Copyright © 2013 Albuquerque Journal
A new tweak to the long-awaited Paseo del Norte/Interstate 25 project, a $93 million redesign of the city’s biggest traffic headache, will apparently retain at least one stoplight.
The proposed change, unveiled at a public meeting Wednesday, would require motorists driving east on Paseo to turn north at an intersection — just as they do today — before merging onto northbound I-25.
The “final proposed design” eliminates a loop road that would have allowed motorists on eastbound Paseo to turn north onto I-25 without turning at the intersection.
The change is intended largely as a cost-cutting measure that would eliminate the need to move the intersection of Paseo and the access road east of the interchange, said Phil Gallegos, a spokesman for the New Mexico Department of Transportation. Gallegos did not have an estimate for how much money the change would save.
The city of Albuquerque is paying $50 million of the project’s cost, using gross-receipt tax revenue bonds, with the balance coming from the county, the state and federal sources.
Albert Thomas, senior vice president for Bohannan Huston, a member of the project’s design-build team, said space limitations were the chief consideration for eliminating the east-to-north loop road.
The tight radius of the loop road would have required traffic to travel no more than 15 mph, Thomas said. Motorists merging onto northbound I-25 would have been forced to merge with traffic traveling at highway speeds, creating a safety hazard, he said.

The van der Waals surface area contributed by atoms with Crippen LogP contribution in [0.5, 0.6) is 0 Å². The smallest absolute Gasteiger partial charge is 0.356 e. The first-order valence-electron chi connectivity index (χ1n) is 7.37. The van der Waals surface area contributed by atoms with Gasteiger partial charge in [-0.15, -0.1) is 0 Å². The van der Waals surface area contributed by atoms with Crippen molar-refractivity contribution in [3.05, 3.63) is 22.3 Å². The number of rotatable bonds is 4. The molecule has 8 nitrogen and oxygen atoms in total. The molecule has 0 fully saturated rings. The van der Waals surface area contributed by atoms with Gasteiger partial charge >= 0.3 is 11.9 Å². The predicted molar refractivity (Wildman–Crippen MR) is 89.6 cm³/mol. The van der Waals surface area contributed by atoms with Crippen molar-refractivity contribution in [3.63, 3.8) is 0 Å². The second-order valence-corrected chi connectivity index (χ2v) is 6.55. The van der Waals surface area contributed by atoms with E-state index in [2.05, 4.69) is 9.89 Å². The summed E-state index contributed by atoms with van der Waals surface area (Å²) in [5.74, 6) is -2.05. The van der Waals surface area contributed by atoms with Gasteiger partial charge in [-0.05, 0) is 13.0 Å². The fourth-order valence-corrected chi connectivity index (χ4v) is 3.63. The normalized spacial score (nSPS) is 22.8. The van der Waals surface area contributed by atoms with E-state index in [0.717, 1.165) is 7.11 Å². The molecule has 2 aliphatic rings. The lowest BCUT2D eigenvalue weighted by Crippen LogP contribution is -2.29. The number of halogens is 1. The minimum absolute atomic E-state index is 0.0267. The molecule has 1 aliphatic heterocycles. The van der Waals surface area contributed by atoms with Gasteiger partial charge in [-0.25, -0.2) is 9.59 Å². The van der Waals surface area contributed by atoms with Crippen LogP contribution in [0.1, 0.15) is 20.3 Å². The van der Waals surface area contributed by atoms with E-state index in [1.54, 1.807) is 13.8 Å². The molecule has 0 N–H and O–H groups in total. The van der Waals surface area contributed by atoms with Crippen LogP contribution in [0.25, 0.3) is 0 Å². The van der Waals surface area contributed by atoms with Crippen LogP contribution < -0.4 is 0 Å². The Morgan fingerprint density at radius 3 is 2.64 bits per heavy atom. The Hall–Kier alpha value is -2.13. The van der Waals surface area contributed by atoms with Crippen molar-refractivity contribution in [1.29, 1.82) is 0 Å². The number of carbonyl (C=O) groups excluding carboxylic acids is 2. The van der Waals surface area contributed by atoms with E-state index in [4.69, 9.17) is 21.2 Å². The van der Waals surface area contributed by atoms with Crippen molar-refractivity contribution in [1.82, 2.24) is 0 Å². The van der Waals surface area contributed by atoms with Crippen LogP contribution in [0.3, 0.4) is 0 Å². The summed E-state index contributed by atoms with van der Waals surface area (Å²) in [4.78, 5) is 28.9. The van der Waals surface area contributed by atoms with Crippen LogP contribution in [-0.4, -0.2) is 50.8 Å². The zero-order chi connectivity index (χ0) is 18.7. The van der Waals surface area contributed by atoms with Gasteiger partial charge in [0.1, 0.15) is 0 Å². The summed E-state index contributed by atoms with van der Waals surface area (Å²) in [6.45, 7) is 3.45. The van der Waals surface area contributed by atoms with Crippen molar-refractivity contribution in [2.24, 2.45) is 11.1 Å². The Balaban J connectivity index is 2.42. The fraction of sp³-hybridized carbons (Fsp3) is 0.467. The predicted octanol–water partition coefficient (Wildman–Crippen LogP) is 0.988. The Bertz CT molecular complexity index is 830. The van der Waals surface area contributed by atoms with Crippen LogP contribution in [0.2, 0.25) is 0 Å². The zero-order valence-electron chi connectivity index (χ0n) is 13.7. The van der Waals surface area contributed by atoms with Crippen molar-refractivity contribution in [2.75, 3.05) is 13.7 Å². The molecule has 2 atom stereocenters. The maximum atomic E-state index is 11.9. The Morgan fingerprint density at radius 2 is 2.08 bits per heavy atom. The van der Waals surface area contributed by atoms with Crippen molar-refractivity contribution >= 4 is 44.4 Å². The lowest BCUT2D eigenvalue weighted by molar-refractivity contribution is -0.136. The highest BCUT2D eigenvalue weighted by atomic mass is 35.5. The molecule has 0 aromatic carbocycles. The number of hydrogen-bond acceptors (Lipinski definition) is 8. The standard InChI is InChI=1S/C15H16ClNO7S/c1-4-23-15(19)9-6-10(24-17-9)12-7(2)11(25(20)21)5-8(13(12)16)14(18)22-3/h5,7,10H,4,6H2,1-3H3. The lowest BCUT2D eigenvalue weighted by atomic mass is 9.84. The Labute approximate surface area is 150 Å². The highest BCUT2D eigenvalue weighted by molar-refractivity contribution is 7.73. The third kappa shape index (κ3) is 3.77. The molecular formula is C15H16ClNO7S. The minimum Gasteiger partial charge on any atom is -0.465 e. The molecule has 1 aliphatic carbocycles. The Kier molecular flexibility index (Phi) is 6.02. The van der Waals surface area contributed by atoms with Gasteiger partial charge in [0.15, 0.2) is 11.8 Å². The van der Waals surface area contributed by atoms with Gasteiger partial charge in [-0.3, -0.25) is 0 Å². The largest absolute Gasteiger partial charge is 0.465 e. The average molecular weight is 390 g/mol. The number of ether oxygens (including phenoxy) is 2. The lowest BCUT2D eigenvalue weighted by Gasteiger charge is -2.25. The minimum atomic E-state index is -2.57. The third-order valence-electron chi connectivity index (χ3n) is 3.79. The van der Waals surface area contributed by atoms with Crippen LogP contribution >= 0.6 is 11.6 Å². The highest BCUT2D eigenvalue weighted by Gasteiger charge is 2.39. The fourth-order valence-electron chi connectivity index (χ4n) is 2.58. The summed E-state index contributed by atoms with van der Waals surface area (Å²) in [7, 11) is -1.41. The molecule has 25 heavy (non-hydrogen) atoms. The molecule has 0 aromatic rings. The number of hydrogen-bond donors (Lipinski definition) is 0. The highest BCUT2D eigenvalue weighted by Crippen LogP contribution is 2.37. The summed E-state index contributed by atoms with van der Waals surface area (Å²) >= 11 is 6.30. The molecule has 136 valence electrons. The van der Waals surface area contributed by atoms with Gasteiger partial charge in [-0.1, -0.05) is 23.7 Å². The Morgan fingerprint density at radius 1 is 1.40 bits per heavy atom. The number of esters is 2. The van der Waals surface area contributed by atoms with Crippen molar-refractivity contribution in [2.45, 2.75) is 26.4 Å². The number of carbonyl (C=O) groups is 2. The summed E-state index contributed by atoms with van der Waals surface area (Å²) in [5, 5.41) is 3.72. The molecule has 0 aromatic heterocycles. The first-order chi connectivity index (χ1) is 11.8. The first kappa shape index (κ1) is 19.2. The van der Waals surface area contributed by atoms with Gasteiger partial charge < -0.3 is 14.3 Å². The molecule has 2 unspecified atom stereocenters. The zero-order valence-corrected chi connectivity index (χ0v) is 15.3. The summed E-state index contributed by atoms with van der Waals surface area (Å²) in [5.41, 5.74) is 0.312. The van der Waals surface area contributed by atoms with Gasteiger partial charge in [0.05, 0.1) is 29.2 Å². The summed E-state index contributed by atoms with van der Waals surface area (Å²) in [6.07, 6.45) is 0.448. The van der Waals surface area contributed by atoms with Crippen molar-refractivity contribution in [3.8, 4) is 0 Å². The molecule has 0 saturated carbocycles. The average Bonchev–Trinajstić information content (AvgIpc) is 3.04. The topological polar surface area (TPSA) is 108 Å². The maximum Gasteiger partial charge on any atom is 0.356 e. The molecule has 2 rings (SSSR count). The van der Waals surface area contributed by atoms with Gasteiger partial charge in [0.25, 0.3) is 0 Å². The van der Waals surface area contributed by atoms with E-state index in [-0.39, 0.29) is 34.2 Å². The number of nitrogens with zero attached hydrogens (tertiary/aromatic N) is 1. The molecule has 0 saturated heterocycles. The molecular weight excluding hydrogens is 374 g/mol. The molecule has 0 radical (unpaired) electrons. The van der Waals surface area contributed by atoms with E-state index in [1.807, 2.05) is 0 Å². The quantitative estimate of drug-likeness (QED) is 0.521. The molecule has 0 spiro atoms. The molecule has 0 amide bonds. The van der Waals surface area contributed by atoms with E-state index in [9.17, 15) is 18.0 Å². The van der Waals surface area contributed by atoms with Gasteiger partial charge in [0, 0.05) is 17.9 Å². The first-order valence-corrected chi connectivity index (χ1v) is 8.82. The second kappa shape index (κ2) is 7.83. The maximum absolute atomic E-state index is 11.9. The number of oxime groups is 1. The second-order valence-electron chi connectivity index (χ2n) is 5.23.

“It would have been very difficult to allow those people to get up to speed and move into traffic,” he said.
Private development southeast of Paseo del Norte prevented designers from moving the intersection of Paseo and the access road more than 100 feet east from its present location, Thomas said.
In addition, planners expect minimal east-to-north traffic flow through the interchange, he said.
Project planners project that during peak hours about 390 vehicles an hour will turn from eastbound Paseo to northbound I-25 by the year 2035, Thomas said. That compares with an expected 2,500 vehicles an hour traveling from eastbound Paseo to southbound I-25.
Gallegos said the change also allowed designers to improve a central feature of the project: the flyover intended to whisk northbound I-25 traffic onto westbound Paseo del Norte, Gallegos said. The flyover will eliminate the need for motorists exiting northbound I-25 to merge into a single lane before turning onto westbound Paseo, Gallegos said.
The new design provides motorists using the flyover with two continuous lanes on westbound Paseo, avoiding the need for motorists to merge into outside lanes of traffic, he said.
The change also shortens the flyover ramp, he said. Previous designs called for the flyover ramp to make a large arc sweeping north of Paseo del Norte, allowing drivers to merge into the outside lanes of westbound Paseo, he said.
The project to rebuild the interchange officially broke ground Sept. 5 and is expected to be finished in late 2014 or early 2015. Actual construction won’t start until after the Albuquerque International Balloon Fiesta concludes next month. Some pre-construction work is underway, however, such as moving utility lines.
In addition to easing clogged traffic, the project is expected to create 3,000 jobs, generate $2.8 billion in economic activity and save $2.5 billion in fuel annually, according to Gov. Susana Martinez.